Online stores do so well because they do not have the overhead that a brick and mortar store do so they can under sell. Do they give you any sort of personal attention? Do they go, oh I know this guy he comes in a lot and always has something good to say or makes us laugh, so we are going to give him an extra 15% off on his purchase? No they don't they set their price and have sales from time to time. There is little to no personal interaction.

I think there may be some sort of communication error going on here. Even though we speak English there are cultural differences between our countries. I don't see how you are getting "owe" from me saying be a good customer
  • 1 0
 do you actualy mean a guy bringing in loads of money or a guy bringing a good laugth with the "good customer" ?
  • 2 0
 The guy that brings both, and spends all the money is the perfect customer;p

A good customer is one that is a pleasure to deal with. While I was working in the industry I would rather deal with 1000 people that only bought a tube and were pleasant and a joy to serve, than 1 person that bought a $5000 bike, but was grinding me for a deal, or in a bad mood.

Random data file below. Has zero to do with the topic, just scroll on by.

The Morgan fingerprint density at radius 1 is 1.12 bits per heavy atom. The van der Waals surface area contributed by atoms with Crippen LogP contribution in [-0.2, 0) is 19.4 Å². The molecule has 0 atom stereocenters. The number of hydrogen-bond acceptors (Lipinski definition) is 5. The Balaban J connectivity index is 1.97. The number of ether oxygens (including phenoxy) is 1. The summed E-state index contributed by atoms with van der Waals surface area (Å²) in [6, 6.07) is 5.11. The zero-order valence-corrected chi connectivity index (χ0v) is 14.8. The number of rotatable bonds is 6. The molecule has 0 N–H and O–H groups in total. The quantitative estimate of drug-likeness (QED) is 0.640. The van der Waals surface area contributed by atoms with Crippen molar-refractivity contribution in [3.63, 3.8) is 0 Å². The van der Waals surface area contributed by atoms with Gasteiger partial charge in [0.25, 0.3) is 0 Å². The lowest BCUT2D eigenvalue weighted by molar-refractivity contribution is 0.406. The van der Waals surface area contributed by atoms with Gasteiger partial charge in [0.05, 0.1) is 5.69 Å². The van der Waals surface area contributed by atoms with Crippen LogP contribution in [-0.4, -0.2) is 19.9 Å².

• 1 1
 Do CRC do personal service? Sort of, a few weeks back I was invited to a private sale promotion they were having on the website.

I just don't understand why you expect someone to put up with the inflated prices of a bike shop for a while in the hope that they'll get a deal. If they'd bought from online retailers all along then they might not need the deal as they'd have been saving all along. Also, how often do people go to bike shops a year to actually buy stuff? In the 5 years I've had my bike, that I've continuously been upgrading, I reckon I've visited a shop 5 times, only to buy the things I need right now (brake fluid, cable, chain).
  • 1 2